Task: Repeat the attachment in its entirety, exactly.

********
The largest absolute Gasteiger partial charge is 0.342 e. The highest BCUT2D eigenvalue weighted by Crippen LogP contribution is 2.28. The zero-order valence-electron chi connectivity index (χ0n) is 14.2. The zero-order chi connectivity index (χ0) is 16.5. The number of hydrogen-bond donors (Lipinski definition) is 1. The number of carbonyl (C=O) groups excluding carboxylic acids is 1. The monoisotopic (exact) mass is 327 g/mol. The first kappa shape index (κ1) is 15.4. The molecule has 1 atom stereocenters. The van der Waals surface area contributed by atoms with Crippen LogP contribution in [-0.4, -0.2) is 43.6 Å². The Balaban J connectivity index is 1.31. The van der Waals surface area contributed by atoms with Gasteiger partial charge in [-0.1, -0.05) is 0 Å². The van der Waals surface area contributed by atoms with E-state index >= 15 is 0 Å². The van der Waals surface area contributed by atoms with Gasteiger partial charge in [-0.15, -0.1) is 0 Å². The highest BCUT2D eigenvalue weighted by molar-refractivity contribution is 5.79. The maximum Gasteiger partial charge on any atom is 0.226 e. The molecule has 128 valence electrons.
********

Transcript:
The largest absolute Gasteiger partial charge is 0.342 e. The highest BCUT2D eigenvalue weighted by Crippen LogP contribution is 2.28. The zero-order valence-electron chi connectivity index (χ0n) is 14.2. The zero-order chi connectivity index (χ0) is 16.5. The number of hydrogen-bond donors (Lipinski definition) is 1. The number of carbonyl (C=O) groups excluding carboxylic acids is 1. The monoisotopic (exact) mass is 327 g/mol. The first kappa shape index (κ1) is 15.4. The molecule has 1 atom stereocenters. The van der Waals surface area contributed by atoms with Crippen LogP contribution in [-0.4, -0.2) is 43.6 Å². The Balaban J connectivity index is 1.31. The van der Waals surface area contributed by atoms with Gasteiger partial charge in [-0.1, -0.05) is 0 Å². The van der Waals surface area contributed by atoms with E-state index >= 15 is 0 Å². The van der Waals surface area contributed by atoms with Gasteiger partial charge in [-0.15, -0.1) is 0 Å². The highest BCUT2D eigenvalue weighted by molar-refractivity contribution is 5.79. The maximum Gasteiger partial charge on any atom is 0.226 e. The molecule has 128 valence electrons.